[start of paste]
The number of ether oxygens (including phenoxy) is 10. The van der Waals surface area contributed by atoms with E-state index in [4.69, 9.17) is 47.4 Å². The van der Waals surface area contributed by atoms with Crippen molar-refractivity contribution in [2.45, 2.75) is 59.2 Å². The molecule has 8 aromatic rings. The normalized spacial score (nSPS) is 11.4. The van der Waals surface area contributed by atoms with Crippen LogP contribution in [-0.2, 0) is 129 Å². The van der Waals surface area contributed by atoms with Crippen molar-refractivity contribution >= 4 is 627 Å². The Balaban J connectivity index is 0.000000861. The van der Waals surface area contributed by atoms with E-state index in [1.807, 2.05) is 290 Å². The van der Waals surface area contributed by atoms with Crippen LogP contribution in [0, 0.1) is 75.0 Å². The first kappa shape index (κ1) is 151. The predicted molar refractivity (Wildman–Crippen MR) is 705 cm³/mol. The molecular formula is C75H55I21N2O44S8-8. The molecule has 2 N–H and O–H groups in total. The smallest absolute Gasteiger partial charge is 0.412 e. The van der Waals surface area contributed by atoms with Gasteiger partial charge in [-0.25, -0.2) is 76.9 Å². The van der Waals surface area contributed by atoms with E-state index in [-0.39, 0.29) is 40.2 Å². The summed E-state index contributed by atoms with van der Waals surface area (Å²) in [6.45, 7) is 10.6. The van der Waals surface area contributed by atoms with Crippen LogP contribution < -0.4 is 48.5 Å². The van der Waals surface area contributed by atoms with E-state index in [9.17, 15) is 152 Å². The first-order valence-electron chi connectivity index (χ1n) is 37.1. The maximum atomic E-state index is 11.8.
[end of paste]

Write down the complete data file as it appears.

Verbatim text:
The number of ether oxygens (including phenoxy) is 10. The van der Waals surface area contributed by atoms with E-state index in [4.69, 9.17) is 47.4 Å². The van der Waals surface area contributed by atoms with Crippen molar-refractivity contribution in [2.45, 2.75) is 59.2 Å². The molecule has 8 aromatic rings. The normalized spacial score (nSPS) is 11.4. The van der Waals surface area contributed by atoms with Crippen LogP contribution in [-0.2, 0) is 129 Å². The van der Waals surface area contributed by atoms with Crippen molar-refractivity contribution >= 4 is 627 Å². The Balaban J connectivity index is 0.000000861. The van der Waals surface area contributed by atoms with E-state index in [1.807, 2.05) is 290 Å². The van der Waals surface area contributed by atoms with Crippen LogP contribution in [0, 0.1) is 75.0 Å². The first kappa shape index (κ1) is 151. The predicted molar refractivity (Wildman–Crippen MR) is 705 cm³/mol. The molecular formula is C75H55I21N2O44S8-8. The molecule has 2 N–H and O–H groups in total. The smallest absolute Gasteiger partial charge is 0.412 e. The van der Waals surface area contributed by atoms with Gasteiger partial charge in [-0.25, -0.2) is 76.9 Å². The van der Waals surface area contributed by atoms with E-state index in [-0.39, 0.29) is 40.2 Å². The summed E-state index contributed by atoms with van der Waals surface area (Å²) in [6.45, 7) is 10.6. The van der Waals surface area contributed by atoms with Crippen LogP contribution < -0.4 is 48.5 Å². The van der Waals surface area contributed by atoms with E-state index in [9.17, 15) is 152 Å². The first-order valence-electron chi connectivity index (χ1n) is 37.1. The maximum atomic E-state index is 11.8.